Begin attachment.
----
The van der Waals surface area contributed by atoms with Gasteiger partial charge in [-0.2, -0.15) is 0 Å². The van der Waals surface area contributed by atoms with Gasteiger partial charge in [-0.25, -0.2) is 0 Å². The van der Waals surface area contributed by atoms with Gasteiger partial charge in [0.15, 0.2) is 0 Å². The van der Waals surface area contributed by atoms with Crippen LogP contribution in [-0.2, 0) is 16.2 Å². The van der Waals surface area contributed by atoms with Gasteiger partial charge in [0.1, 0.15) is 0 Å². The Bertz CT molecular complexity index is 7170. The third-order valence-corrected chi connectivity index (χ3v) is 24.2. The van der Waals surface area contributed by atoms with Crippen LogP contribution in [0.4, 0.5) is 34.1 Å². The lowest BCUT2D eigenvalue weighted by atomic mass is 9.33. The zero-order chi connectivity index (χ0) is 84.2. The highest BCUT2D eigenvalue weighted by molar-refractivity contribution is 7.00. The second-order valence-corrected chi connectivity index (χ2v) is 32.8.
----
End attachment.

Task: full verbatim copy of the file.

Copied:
The van der Waals surface area contributed by atoms with Gasteiger partial charge in [-0.2, -0.15) is 0 Å². The van der Waals surface area contributed by atoms with Gasteiger partial charge in [-0.25, -0.2) is 0 Å². The van der Waals surface area contributed by atoms with Gasteiger partial charge in [0.15, 0.2) is 0 Å². The van der Waals surface area contributed by atoms with Crippen LogP contribution in [-0.2, 0) is 16.2 Å². The van der Waals surface area contributed by atoms with Gasteiger partial charge in [0.1, 0.15) is 0 Å². The Bertz CT molecular complexity index is 7170. The third-order valence-corrected chi connectivity index (χ3v) is 24.2. The van der Waals surface area contributed by atoms with Crippen LogP contribution in [0.4, 0.5) is 34.1 Å². The lowest BCUT2D eigenvalue weighted by atomic mass is 9.33. The zero-order chi connectivity index (χ0) is 84.2. The highest BCUT2D eigenvalue weighted by molar-refractivity contribution is 7.00. The second-order valence-corrected chi connectivity index (χ2v) is 32.8.